Monday, June 18, 2018

A Prayer for Seeking God's Will

By Andrea Merrell

“Hello. Nice to meet you. What do you do?”

Sound familiar? Why is it we always want to know what a person does as soon as we meet them. Are we nosy? Looking for something to say apart from the weather? Maybe it’s because we know deep down that God has a plan and purpose for each of us.

Looking back over a lifetime of numerous jobs and endeavors, I can remember answering that question in a variety of ways: student, wife, mother, secretary. Then later I would say grandmother, administrative assistant, teacher, author, editor. But no matter what I said, the bottom line was always child of God. I believed God had a calling for me, but for so many years I struggled to find it. Even though I was happy, there was always something missing in my life until God revealed my purpose and set me on the path He had prepared for me. 

For so many Christians, the concept of knowing God’s will seems mysterious and unattainable. What we fail to realize is that God never withholds His plans for us. He wants to reveal Himself to us, direct our steps, and lead us to our God-given destiny. When we pray, seek, and believe, He shows us the direction we should go at the perfect time and in the perfect way. Knowing and fulfilling our purpose on this earth is what brings peace and contentment and makes our life meaningful and productive.

Whether you’re a newbie, seasoned writer, editor, speaker, blogger, poet, media guru, marketing genius, or anything in between, if you’re serious about seeking God’s perfect will for your life, pray this beautiful prayer by pastor and author Bob Gass:

Lord, You knew me completely before I was born, and you shaped me and destined me for a purpose. Give me a clear vision of all You want to do in and through my life. I desperately need to understand what the hope of my calling is and the exceeding greatness of Your power to enable me to fulfill Your purpose. Show me the gifts you have put in me and how I can develop and use them for Your glory. Help me to think big and pray with boldness. I want to be open and available for whatever You have for me and not miss Your blessings by being unprepared to receive them. Help me not to hold on to things or relationships that are not of You. I want to do Your will with my whole heart. Only You know who and what is right for me. Help me to hear Your voice, and give me the grace and courage to follow Your leading when I am afraid. May the desires of Your heart become the desires of my heart. Enlarge my capacity to believe that You can take what I have and multiply it beyond what I can imagine. In Jesus’ name, amen.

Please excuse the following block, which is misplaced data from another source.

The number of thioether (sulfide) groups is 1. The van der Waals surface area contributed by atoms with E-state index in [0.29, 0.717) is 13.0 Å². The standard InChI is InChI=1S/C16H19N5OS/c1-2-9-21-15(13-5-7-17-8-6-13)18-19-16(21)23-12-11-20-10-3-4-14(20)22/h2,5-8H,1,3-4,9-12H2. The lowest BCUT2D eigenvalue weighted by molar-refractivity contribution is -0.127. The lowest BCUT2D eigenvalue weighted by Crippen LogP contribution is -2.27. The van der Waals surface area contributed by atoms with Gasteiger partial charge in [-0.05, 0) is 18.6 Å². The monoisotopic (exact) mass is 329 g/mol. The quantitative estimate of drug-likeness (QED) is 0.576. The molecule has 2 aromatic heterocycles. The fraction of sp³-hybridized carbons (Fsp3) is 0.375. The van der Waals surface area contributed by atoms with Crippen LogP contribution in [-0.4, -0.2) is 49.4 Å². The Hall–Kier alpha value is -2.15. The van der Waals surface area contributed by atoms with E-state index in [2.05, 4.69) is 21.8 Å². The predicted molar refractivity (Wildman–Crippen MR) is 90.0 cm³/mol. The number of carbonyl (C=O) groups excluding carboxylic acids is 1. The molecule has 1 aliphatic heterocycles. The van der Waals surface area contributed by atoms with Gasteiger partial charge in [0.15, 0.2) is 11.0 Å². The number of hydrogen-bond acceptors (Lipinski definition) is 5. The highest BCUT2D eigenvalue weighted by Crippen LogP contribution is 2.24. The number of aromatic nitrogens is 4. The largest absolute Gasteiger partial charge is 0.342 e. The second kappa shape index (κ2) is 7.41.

No matter where you are in your journey, God has a plan for you. He has placed gifts, talents, and abilities within you. Trust Him. Seek Him. Follow Him. He will light the way before you and direct your steps.

(Photos courtesy of, imagerymajestic, and keerati.) 


Monday, June 11, 2018

The Publishing Wheel

By Cindy Sproles

The writing industry is like a giant water wheel. It’s huge, filled with buckets, and turns constantly. Now you ask, “What is she talking about?” It was a somewhat lame attempt at vivid description, and if you’re willing to bear with me … you’ll see.

When I was a child, my cousin and I loved going to my grandmother’s house. She lived deep in the country. A mile from her house was a functioning grist mill.

We’d traipse through the creek, jump on rocks, and make our way to the mill. On the side of a barn-type building stood a huge wheel that turned at the speed of molasses. Water from the creek was forced through a trough, filling each bucket on the wheel and turning the wheel. When the water buckets made it to the top, they caught on a wooden bar that tipped and emptied them back into the creek. This wheel, attached to a gear inside the mill with two huge, round stones, turned as the farmer dumped scoops of dried corn kernels onto the wheel. As the stones turned, they crushed the corn into flour.